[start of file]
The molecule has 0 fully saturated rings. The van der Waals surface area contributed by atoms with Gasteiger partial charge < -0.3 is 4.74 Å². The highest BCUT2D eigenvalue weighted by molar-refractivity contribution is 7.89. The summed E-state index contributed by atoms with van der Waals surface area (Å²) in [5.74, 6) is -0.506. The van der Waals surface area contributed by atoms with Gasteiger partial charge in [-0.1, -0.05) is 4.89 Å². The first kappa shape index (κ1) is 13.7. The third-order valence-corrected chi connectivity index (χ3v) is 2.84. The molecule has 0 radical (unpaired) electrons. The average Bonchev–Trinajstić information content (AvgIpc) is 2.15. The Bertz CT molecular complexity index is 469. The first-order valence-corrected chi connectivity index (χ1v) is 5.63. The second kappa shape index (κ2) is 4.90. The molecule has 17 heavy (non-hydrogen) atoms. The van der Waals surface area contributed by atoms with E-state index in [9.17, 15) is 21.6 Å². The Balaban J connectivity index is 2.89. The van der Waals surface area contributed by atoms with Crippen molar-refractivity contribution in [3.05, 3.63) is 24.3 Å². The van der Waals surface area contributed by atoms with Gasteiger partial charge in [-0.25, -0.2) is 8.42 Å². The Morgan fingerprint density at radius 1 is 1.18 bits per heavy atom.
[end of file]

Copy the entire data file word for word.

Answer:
The molecule has 0 fully saturated rings. The van der Waals surface area contributed by atoms with Gasteiger partial charge < -0.3 is 4.74 Å². The highest BCUT2D eigenvalue weighted by molar-refractivity contribution is 7.89. The summed E-state index contributed by atoms with van der Waals surface area (Å²) in [5.74, 6) is -0.506. The van der Waals surface area contributed by atoms with Gasteiger partial charge in [-0.1, -0.05) is 4.89 Å². The first kappa shape index (κ1) is 13.7. The third-order valence-corrected chi connectivity index (χ3v) is 2.84. The molecule has 0 radical (unpaired) electrons. The average Bonchev–Trinajstić information content (AvgIpc) is 2.15. The Bertz CT molecular complexity index is 469. The first-order valence-corrected chi connectivity index (χ1v) is 5.63. The second kappa shape index (κ2) is 4.90. The molecule has 17 heavy (non-hydrogen) atoms. The van der Waals surface area contributed by atoms with E-state index in [9.17, 15) is 21.6 Å². The Balaban J connectivity index is 2.89. The van der Waals surface area contributed by atoms with Crippen molar-refractivity contribution in [3.05, 3.63) is 24.3 Å². The van der Waals surface area contributed by atoms with Gasteiger partial charge in [-0.25, -0.2) is 8.42 Å². The Morgan fingerprint density at radius 1 is 1.18 bits per heavy atom.